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Hoffmann, R. A wiki for the life sciences where authorship matters. Nature Genetics (2008)
 
 
 
 
 

Inactivation of the Friedreich ataxia mouse gene leads to early embryonic lethality without iron accumulation.

Friedreich ataxia (FRDA), the most common autosomal recessive ataxia, is caused in almost all cases by homozygous intronic expansions resulting in the loss of frataxin, a mitochondrial protein conserved through evolution, and involved in mitochondrial iron homeostasis. Yeast knockout models, and histological and biochemical data from patient heart biopsies or autopsies indicate that the frataxin defect causes a specific iron-sulfur protein deficiency and mitochondrial iron accumulation leading to the pathological changes. Affected human tissues are rarely available to further examine this hypothesis. To study the mechanism of the disease, we generated a mouse model by deletion of exon 4 leading to inactivation of the Frda gene product. We show that homozygous deletions cause embryonic lethality a few days after implantation, demonstrating an important role for frataxin during early development. These results suggest that the milder phenotype in humans is due to residual frataxin expression associated with the expansion mutations. Surprisingly, in the frataxin knockout mouse, no iron accumulation was observed during embryonic resorption, suggesting that cell death could be due to a mechanism independent of iron accumulation.[1]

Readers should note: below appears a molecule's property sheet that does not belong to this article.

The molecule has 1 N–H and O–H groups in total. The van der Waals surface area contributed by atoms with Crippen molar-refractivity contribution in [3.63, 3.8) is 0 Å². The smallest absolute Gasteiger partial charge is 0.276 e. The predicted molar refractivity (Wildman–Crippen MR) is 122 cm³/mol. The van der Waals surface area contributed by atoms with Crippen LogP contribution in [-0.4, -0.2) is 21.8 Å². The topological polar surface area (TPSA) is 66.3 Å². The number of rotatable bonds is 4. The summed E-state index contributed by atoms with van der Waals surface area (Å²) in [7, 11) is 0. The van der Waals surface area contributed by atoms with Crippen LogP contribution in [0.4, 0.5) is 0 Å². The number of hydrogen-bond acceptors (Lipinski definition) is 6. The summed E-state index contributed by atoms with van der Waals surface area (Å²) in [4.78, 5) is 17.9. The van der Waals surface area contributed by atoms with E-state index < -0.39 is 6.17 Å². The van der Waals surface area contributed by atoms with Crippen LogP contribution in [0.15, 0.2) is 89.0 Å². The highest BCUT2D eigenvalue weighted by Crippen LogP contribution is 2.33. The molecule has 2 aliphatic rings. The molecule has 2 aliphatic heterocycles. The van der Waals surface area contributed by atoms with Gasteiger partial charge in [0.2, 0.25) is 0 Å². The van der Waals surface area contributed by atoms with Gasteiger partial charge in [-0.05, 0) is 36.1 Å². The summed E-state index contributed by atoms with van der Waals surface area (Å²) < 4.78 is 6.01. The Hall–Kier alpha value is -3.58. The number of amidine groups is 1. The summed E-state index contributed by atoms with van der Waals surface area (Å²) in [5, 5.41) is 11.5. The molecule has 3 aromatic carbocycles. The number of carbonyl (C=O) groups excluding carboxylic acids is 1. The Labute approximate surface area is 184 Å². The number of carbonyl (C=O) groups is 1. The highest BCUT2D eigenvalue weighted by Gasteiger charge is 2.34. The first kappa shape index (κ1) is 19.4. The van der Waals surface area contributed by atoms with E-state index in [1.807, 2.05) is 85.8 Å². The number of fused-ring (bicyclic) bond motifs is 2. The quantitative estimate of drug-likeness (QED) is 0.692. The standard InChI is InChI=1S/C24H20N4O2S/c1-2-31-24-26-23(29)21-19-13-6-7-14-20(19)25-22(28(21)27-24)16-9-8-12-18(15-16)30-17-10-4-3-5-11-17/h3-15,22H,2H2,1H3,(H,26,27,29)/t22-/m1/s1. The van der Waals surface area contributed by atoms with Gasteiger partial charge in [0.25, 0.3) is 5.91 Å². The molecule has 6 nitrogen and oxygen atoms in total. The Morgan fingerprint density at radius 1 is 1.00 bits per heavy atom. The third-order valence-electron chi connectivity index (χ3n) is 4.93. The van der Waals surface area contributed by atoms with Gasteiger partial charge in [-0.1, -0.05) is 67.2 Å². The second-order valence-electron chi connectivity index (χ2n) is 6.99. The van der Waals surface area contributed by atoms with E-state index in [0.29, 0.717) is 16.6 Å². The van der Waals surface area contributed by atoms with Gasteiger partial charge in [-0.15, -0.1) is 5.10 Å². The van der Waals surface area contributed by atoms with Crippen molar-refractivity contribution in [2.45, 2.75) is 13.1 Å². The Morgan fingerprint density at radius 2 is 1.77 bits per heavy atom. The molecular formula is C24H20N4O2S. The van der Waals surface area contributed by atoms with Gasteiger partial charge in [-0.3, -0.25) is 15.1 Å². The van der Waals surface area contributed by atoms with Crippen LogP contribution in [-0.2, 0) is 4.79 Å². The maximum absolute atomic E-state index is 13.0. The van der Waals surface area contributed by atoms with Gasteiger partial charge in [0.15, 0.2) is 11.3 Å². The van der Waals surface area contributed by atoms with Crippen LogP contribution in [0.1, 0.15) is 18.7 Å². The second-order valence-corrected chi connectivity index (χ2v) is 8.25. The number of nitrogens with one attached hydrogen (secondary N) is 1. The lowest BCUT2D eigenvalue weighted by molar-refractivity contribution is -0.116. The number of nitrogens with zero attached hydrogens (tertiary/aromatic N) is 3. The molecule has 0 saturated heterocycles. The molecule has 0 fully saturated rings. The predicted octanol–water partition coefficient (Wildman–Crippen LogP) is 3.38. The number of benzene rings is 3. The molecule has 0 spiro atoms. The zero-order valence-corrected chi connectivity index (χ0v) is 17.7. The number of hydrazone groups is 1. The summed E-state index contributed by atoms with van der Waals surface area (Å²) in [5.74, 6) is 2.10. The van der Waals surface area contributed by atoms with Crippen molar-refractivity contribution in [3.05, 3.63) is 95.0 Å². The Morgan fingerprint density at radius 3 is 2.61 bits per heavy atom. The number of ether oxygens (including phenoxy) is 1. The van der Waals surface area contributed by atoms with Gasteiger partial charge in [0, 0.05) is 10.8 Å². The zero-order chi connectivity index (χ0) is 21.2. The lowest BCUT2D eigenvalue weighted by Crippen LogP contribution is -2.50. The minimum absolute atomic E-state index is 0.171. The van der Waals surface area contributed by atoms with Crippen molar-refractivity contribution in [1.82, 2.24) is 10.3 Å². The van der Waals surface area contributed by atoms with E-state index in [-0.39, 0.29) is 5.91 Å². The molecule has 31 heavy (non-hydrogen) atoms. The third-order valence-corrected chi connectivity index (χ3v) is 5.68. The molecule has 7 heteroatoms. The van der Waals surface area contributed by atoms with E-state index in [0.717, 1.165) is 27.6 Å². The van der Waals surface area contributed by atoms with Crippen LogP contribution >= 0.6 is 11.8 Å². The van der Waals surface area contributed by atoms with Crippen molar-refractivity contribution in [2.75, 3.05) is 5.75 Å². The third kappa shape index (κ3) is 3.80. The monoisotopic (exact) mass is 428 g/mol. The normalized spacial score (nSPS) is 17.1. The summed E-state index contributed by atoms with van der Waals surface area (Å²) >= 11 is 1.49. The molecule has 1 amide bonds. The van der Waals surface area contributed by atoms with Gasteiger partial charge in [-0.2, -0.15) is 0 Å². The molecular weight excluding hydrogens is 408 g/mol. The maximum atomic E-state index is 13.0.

References

  1. Inactivation of the Friedreich ataxia mouse gene leads to early embryonic lethality without iron accumulation. Cossée, M., Puccio, H., Gansmuller, A., Koutnikova, H., Dierich, A., LeMeur, M., Fischbeck, K., Dollé, P., Koenig, M. Hum. Mol. Genet. (2000) [Pubmed]
 
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